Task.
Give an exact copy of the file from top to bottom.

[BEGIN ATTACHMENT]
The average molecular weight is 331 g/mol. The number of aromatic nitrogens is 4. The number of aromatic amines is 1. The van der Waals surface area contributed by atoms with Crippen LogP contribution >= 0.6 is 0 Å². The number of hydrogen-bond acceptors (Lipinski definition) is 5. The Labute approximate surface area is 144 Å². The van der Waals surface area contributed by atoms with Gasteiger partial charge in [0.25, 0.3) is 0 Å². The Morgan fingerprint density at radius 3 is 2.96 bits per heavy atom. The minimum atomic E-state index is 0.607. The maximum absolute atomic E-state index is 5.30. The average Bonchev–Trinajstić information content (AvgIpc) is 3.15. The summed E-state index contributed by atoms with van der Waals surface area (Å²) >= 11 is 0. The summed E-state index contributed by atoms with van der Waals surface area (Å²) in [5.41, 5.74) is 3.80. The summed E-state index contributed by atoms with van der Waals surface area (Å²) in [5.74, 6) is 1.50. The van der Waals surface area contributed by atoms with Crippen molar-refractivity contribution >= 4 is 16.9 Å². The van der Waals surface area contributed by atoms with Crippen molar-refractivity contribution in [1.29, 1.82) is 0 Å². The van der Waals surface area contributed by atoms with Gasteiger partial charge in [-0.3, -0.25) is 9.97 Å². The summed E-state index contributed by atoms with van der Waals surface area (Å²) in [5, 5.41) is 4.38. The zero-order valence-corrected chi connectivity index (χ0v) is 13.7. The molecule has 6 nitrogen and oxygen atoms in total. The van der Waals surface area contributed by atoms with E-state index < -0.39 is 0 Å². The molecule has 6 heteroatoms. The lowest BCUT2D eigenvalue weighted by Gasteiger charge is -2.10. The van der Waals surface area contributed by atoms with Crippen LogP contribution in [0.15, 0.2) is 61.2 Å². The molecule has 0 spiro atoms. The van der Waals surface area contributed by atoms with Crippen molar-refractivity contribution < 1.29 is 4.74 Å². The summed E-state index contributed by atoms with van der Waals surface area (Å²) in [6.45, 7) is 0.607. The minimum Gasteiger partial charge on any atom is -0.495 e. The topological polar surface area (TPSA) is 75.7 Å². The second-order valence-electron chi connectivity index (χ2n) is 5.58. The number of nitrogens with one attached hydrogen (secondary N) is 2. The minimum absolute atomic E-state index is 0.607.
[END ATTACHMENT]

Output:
The average molecular weight is 331 g/mol. The number of aromatic nitrogens is 4. The number of aromatic amines is 1. The van der Waals surface area contributed by atoms with Crippen LogP contribution >= 0.6 is 0 Å². The number of hydrogen-bond acceptors (Lipinski definition) is 5. The Labute approximate surface area is 144 Å². The van der Waals surface area contributed by atoms with Gasteiger partial charge in [0.25, 0.3) is 0 Å². The Morgan fingerprint density at radius 3 is 2.96 bits per heavy atom. The minimum atomic E-state index is 0.607. The maximum absolute atomic E-state index is 5.30. The average Bonchev–Trinajstić information content (AvgIpc) is 3.15. The summed E-state index contributed by atoms with van der Waals surface area (Å²) >= 11 is 0. The summed E-state index contributed by atoms with van der Waals surface area (Å²) in [5.41, 5.74) is 3.80. The summed E-state index contributed by atoms with van der Waals surface area (Å²) in [5.74, 6) is 1.50. The van der Waals surface area contributed by atoms with Crippen molar-refractivity contribution >= 4 is 16.9 Å². The van der Waals surface area contributed by atoms with Crippen molar-refractivity contribution in [1.29, 1.82) is 0 Å². The van der Waals surface area contributed by atoms with Gasteiger partial charge in [-0.3, -0.25) is 9.97 Å². The summed E-state index contributed by atoms with van der Waals surface area (Å²) in [5, 5.41) is 4.38. The zero-order valence-corrected chi connectivity index (χ0v) is 13.7. The molecule has 6 nitrogen and oxygen atoms in total. The van der Waals surface area contributed by atoms with E-state index < -0.39 is 0 Å². The molecule has 6 heteroatoms. The lowest BCUT2D eigenvalue weighted by Gasteiger charge is -2.10. The van der Waals surface area contributed by atoms with Crippen LogP contribution in [0.15, 0.2) is 61.2 Å². The molecule has 0 spiro atoms. The van der Waals surface area contributed by atoms with Crippen molar-refractivity contribution < 1.29 is 4.74 Å². The summed E-state index contributed by atoms with van der Waals surface area (Å²) in [6.45, 7) is 0.607. The minimum Gasteiger partial charge on any atom is -0.495 e. The topological polar surface area (TPSA) is 75.7 Å². The second-order valence-electron chi connectivity index (χ2n) is 5.58. The number of nitrogens with one attached hydrogen (secondary N) is 2. The minimum absolute atomic E-state index is 0.607.